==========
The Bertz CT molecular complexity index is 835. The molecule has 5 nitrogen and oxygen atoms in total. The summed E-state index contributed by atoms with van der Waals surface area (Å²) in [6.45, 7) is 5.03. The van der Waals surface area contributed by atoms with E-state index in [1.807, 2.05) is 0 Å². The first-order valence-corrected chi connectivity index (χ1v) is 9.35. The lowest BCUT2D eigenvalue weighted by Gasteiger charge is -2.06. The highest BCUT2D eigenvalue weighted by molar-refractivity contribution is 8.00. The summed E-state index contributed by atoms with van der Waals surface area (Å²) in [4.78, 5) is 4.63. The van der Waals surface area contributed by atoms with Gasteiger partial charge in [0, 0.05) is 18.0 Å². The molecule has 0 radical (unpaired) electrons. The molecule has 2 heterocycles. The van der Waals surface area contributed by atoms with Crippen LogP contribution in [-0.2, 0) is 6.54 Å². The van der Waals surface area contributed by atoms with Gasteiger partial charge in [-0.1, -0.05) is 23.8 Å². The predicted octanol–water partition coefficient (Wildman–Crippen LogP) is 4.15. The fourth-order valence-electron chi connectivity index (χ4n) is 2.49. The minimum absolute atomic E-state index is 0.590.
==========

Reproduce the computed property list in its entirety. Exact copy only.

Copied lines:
The Bertz CT molecular complexity index is 835. The molecule has 5 nitrogen and oxygen atoms in total. The summed E-state index contributed by atoms with van der Waals surface area (Å²) in [6.45, 7) is 5.03. The van der Waals surface area contributed by atoms with E-state index in [1.807, 2.05) is 0 Å². The first-order valence-corrected chi connectivity index (χ1v) is 9.35. The lowest BCUT2D eigenvalue weighted by Gasteiger charge is -2.06. The highest BCUT2D eigenvalue weighted by molar-refractivity contribution is 8.00. The summed E-state index contributed by atoms with van der Waals surface area (Å²) in [4.78, 5) is 4.63. The van der Waals surface area contributed by atoms with Gasteiger partial charge in [0, 0.05) is 18.0 Å². The molecule has 0 radical (unpaired) electrons. The molecule has 2 heterocycles. The van der Waals surface area contributed by atoms with Crippen LogP contribution in [-0.2, 0) is 6.54 Å². The van der Waals surface area contributed by atoms with Gasteiger partial charge in [-0.1, -0.05) is 23.8 Å². The predicted octanol–water partition coefficient (Wildman–Crippen LogP) is 4.15. The fourth-order valence-electron chi connectivity index (χ4n) is 2.49. The minimum absolute atomic E-state index is 0.590.